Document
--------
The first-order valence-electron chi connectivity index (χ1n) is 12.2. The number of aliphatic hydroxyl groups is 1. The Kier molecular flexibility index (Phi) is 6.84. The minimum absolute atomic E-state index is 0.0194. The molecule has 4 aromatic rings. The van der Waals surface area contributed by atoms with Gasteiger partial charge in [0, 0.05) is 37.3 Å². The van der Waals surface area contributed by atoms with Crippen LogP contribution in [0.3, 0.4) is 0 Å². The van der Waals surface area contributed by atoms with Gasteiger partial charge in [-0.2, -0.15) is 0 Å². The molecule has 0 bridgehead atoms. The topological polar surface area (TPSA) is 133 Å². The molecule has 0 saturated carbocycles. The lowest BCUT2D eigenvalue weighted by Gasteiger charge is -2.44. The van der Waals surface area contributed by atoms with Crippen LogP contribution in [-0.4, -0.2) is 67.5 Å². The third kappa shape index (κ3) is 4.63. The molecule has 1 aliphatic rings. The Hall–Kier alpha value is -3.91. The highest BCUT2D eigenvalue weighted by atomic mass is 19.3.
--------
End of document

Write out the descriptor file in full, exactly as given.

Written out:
The first-order valence-electron chi connectivity index (χ1n) is 12.2. The number of aliphatic hydroxyl groups is 1. The Kier molecular flexibility index (Phi) is 6.84. The minimum absolute atomic E-state index is 0.0194. The molecule has 4 aromatic rings. The van der Waals surface area contributed by atoms with Gasteiger partial charge in [0, 0.05) is 37.3 Å². The van der Waals surface area contributed by atoms with Crippen LogP contribution in [0.3, 0.4) is 0 Å². The van der Waals surface area contributed by atoms with Gasteiger partial charge in [-0.2, -0.15) is 0 Å². The molecule has 0 bridgehead atoms. The topological polar surface area (TPSA) is 133 Å². The molecule has 0 saturated carbocycles. The lowest BCUT2D eigenvalue weighted by Gasteiger charge is -2.44. The van der Waals surface area contributed by atoms with Crippen LogP contribution in [-0.4, -0.2) is 67.5 Å². The third kappa shape index (κ3) is 4.63. The molecule has 1 aliphatic rings. The Hall–Kier alpha value is -3.91. The highest BCUT2D eigenvalue weighted by atomic mass is 19.3.